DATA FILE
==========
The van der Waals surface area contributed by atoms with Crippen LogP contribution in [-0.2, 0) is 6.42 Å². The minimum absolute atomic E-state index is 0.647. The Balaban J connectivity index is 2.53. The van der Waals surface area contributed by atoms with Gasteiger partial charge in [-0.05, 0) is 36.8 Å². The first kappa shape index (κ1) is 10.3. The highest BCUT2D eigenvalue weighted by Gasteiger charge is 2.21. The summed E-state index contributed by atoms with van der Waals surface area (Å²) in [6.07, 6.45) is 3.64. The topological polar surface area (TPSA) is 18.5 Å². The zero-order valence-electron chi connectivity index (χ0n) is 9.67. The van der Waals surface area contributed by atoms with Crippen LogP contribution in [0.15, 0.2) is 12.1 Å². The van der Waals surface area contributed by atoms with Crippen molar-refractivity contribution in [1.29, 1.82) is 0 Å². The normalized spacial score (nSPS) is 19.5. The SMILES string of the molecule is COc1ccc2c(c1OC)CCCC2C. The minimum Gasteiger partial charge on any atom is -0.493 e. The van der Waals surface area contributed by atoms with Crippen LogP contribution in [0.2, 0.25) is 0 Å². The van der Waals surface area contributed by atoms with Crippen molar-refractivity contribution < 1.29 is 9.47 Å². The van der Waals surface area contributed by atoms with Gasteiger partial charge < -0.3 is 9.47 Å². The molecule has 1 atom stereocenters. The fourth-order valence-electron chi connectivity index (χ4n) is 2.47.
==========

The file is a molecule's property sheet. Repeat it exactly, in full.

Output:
The van der Waals surface area contributed by atoms with Crippen LogP contribution in [-0.2, 0) is 6.42 Å². The minimum absolute atomic E-state index is 0.647. The Balaban J connectivity index is 2.53. The van der Waals surface area contributed by atoms with Gasteiger partial charge in [-0.05, 0) is 36.8 Å². The first kappa shape index (κ1) is 10.3. The highest BCUT2D eigenvalue weighted by Gasteiger charge is 2.21. The summed E-state index contributed by atoms with van der Waals surface area (Å²) in [6.07, 6.45) is 3.64. The topological polar surface area (TPSA) is 18.5 Å². The zero-order valence-electron chi connectivity index (χ0n) is 9.67. The van der Waals surface area contributed by atoms with Crippen LogP contribution in [0.15, 0.2) is 12.1 Å². The van der Waals surface area contributed by atoms with Crippen molar-refractivity contribution in [1.29, 1.82) is 0 Å². The normalized spacial score (nSPS) is 19.5. The SMILES string of the molecule is COc1ccc2c(c1OC)CCCC2C. The minimum Gasteiger partial charge on any atom is -0.493 e. The van der Waals surface area contributed by atoms with Crippen LogP contribution in [0.2, 0.25) is 0 Å². The van der Waals surface area contributed by atoms with Crippen molar-refractivity contribution < 1.29 is 9.47 Å². The van der Waals surface area contributed by atoms with Gasteiger partial charge < -0.3 is 9.47 Å². The molecule has 1 atom stereocenters. The fourth-order valence-electron chi connectivity index (χ4n) is 2.47.